There is this plant called poodle dog bush that exists in baja California and parts of southern California that germinates after a wildfire has burned an area. It has been all over the Pacific Crest Trail in many areas just before Wrightwood and a huge portion of the trail before Agua Dulce. We have been forced to take road walks that parallel the trail to avoid the bush because it causes a more severe allergic reaction to most like poison oak or ivy. The day we walked 15 miles on the road turned out to be none other than LADIES DAY! Six wonderful women: Corn Nut, Sniper, Honey Bear, Monkey, Heather and I walked with each other loving the estrogen filled conversation and interaction. Each one of those women has inspired me by the stories of adventures they have experienced or wish to accomplish in the near future. Sniper and Corn Nut traveled by kayak down to Louisiana from North Carolina then biked from Louisiana to California before starting the Pacific Crest Trail. Monkey has done the John Muir Trail with her mother Heather twice already and she is eight, yes I said eight, years old! She may be the youngest person on the trail and could be the youngest to complete such a long trail. I have been amazed by the people most on this trail thus far. The range in age is so drastic yet the commonalities of a similar goal, ambition and perseverance is amazing. 

Honey Bear and I have made it to the Saufleys, an amazing host trail angel in Agua Dulce, CA and are prepping for the Mojave! We are 200 miles south of the Sierras and my palms are sweaty thinking about those high granite spires and long wilderness that are soon to come. Until then much love to all of you. I appreciate all of you in my life and love hearing from you periodically. Call me anytime and leave a message so I know to get back to you! I have learned lately that life is short and we cannot be thankful enough for the time we have.

Those who wander are not lost. I heard this saying once that your life can be depicted by a line from point A to point B starting with birth and ending with death. Most lines are straight connecting the two, but those who wander and wonder have a huge undulating line between the two. When you stretch out that line your life is much longer than lost who go straight from point A to point B. Go wander and wonder.

Much love,

Tuesday, May 8, 2012

Ziggy's Trail Angel Casa

The largest bowl of ice cream, two hot dogs, salad and one orange later, I am stuffed to the brim with wonderful food. About two hours ago I finally made it down the endless switchbacks descending Mt. San Jacinto to be pleasantly surprised by a cold Dr. Pepper underneath highway 10. It was a crazy sensation sitting under a bridge of a highway that runs from California to Florida relaxing with six other thru hikers sipping on cold beverages. A mile up the trail Ziggy, a trail angel, opened her house as a hostel for thru hikers. Not only are we allowed to sleep in her back yard, but she has been feeding us, offering warm foot baths and other endless accomodations. I feel so blessed to have stumbled into her life on the trail. Her home is about 2/10 of a mile from the trail in which she made homemade signs pointing us in the direction of her house. It has been endless hospitality, love and care since Honey Bear and I arrived.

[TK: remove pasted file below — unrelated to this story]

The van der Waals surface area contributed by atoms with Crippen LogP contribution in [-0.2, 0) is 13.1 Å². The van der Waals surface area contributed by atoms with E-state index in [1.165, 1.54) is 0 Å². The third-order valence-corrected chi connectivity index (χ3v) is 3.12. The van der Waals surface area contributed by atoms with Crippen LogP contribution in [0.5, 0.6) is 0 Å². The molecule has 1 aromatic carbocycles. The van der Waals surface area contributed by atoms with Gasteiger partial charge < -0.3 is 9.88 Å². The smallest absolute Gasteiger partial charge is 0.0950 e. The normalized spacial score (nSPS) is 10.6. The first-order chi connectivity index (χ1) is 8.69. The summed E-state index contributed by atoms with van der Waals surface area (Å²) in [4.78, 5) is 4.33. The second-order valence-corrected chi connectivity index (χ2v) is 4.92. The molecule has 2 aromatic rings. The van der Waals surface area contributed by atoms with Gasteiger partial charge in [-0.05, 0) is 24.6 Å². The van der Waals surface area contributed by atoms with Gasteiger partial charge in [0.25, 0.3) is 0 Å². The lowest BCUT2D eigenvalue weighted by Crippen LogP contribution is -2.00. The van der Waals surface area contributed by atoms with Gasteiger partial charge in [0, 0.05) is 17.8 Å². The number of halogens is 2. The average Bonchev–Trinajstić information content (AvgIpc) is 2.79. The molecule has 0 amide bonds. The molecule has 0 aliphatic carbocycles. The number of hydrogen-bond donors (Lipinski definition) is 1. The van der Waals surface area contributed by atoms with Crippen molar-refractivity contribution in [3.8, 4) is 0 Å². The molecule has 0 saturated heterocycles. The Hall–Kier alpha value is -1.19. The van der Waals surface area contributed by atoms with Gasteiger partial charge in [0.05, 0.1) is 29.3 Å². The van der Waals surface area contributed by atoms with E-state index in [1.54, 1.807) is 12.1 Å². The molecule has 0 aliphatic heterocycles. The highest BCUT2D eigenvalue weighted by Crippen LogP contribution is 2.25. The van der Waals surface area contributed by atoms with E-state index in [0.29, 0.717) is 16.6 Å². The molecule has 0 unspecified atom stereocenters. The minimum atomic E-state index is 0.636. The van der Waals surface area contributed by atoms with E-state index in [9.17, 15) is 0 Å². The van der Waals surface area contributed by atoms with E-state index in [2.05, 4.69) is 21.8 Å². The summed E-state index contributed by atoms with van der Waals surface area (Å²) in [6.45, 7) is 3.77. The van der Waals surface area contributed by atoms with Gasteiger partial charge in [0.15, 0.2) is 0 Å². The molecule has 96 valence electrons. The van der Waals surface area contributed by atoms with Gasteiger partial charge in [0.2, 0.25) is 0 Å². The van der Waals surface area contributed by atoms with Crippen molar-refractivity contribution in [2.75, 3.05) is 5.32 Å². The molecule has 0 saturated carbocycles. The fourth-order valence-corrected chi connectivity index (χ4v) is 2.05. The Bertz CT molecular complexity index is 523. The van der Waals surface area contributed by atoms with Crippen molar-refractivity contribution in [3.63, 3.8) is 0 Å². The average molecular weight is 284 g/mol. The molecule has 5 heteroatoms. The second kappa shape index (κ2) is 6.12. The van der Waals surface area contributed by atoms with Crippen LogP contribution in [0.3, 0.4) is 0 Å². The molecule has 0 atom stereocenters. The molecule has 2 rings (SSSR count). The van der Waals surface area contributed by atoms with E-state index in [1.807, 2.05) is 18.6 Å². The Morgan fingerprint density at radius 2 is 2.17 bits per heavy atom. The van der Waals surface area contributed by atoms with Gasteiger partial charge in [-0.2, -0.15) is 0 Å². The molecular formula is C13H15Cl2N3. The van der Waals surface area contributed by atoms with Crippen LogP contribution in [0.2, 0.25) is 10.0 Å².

Honey Bear and I reached mile 210 today! The sun was hot on our backs and water was scarce, but as we rounded then bend on one of the long switchbacks, a small pile of rocks (with one word, unless...not!) saying 200 was displayed on the ground. I yelled out in shock and Honey Bear thought something was wrong. We had a dance party and lived it up in celebration!

Tonight I am going to sleep out under the stars on a small square of carpet underneath the beautiful desert sky. With Big Bear on my mind, I am looking forward to seeing all those wonderful friends I left behind to start this journey!

So much love,

Monday, May 7, 2012

Southern Terminus to 100 Miles!

So as I lay in my tent for the sixth night in a row listening to frogs croak in a stream nearby, I have been debating how to describe my experience thus far on the pct. Incredible. Sweaty. Tired feet. Compassion. Community. These words all sum up the completion of over one hundred miles, and will.continue down the trail.
The desert wild flowers are all in bloom this time of year. With every step I take, Lena ( known as Honey Bear on the trail and I will be referring to from now on) and I pass dozens of bloomed prickly pear cacti, yuccas, western wallflowers, and other various  flowers.

There are over 500 people on this trail but depending on how quickly you hike and how many miles you want to push in a day allows you to change up the people you are hiking around. From Mt. Laguna, Honey Bear and I have been keep leep frogging, passing, or just behind the same group of hikers. We have been hiking and camping with four other thru hikers: Pit Stop, Ginger, Ring Master and Panama Red. I could go on and on about Ring Master and how much he inspires me. It is quite a humbling experience trying to keep up my pace to a 69 year old man. So many people doubt their abilities especially when us as adults reach a certain age. Why? How come we start to regress and decide we are not capable of certain things. Ring Master was talking about how excited he is to celebrate his 70th birthday on top of Mt. Whitney and how he wants to complete the Camino de Santiago in a few years. He crushes more miles some days than I do as a 23 year old. Truly age doesn't matter, passion and drive keep you motivated.

The trail creates a community and makes me feel at home. This morning I experienced my first "trail magic" ( when people bring food, drinks or any gifts to hikers on the trail). We were surprised with sandwiches, cinnamon roles, cookies, beer, soda and cliff bars. It was an amazing sugar rush that helped me bust out 12 miles before lunch. There have been countless times when I have seen random acts of kindness on the trail. We are all here to support and care for one another to try and reach a common goal.

We are cruising up to Idyllwild in a few days and my mouth is watering just thinking about some ice cream in that cute mountain town!

Next stop after Idyllwild is back home in Big Bear to visit some friendly faces and have old friends meet new friends. So much to look forward to while enjoying each and every day.

So much love,